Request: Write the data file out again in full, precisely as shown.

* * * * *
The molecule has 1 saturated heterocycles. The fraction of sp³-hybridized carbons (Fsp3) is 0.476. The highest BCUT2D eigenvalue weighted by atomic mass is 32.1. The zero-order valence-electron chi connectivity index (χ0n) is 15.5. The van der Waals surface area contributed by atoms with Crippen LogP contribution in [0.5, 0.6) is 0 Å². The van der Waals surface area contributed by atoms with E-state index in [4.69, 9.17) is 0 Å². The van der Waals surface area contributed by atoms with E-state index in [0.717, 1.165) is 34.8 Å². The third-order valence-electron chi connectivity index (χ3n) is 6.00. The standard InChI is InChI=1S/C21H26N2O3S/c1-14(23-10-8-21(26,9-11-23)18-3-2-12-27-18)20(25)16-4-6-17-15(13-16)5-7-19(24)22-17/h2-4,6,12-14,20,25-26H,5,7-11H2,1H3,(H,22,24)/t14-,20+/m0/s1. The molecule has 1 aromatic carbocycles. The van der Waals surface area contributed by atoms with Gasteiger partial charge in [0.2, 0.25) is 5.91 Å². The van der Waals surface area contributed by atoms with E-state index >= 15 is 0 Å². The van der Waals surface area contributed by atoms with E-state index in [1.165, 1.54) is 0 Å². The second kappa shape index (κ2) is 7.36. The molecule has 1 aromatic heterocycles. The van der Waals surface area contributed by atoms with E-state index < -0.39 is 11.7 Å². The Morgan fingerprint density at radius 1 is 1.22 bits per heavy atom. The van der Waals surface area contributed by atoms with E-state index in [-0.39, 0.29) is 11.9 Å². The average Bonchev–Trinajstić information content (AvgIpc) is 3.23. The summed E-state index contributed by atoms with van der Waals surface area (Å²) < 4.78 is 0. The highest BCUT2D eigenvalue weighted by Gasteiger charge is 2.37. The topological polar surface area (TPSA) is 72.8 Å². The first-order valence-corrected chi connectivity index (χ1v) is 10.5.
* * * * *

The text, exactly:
The molecule has 1 saturated heterocycles. The fraction of sp³-hybridized carbons (Fsp3) is 0.476. The highest BCUT2D eigenvalue weighted by atomic mass is 32.1. The zero-order valence-electron chi connectivity index (χ0n) is 15.5. The van der Waals surface area contributed by atoms with Crippen LogP contribution in [0.5, 0.6) is 0 Å². The van der Waals surface area contributed by atoms with E-state index in [4.69, 9.17) is 0 Å². The van der Waals surface area contributed by atoms with E-state index in [0.717, 1.165) is 34.8 Å². The third-order valence-electron chi connectivity index (χ3n) is 6.00. The standard InChI is InChI=1S/C21H26N2O3S/c1-14(23-10-8-21(26,9-11-23)18-3-2-12-27-18)20(25)16-4-6-17-15(13-16)5-7-19(24)22-17/h2-4,6,12-14,20,25-26H,5,7-11H2,1H3,(H,22,24)/t14-,20+/m0/s1. The molecule has 1 aromatic carbocycles. The van der Waals surface area contributed by atoms with Gasteiger partial charge in [0.2, 0.25) is 5.91 Å². The van der Waals surface area contributed by atoms with E-state index >= 15 is 0 Å². The van der Waals surface area contributed by atoms with E-state index in [1.165, 1.54) is 0 Å². The second kappa shape index (κ2) is 7.36. The molecule has 1 aromatic heterocycles. The van der Waals surface area contributed by atoms with E-state index < -0.39 is 11.7 Å². The Morgan fingerprint density at radius 1 is 1.22 bits per heavy atom. The van der Waals surface area contributed by atoms with E-state index in [-0.39, 0.29) is 11.9 Å². The average Bonchev–Trinajstić information content (AvgIpc) is 3.23. The summed E-state index contributed by atoms with van der Waals surface area (Å²) < 4.78 is 0. The highest BCUT2D eigenvalue weighted by Gasteiger charge is 2.37. The topological polar surface area (TPSA) is 72.8 Å². The first-order valence-corrected chi connectivity index (χ1v) is 10.5.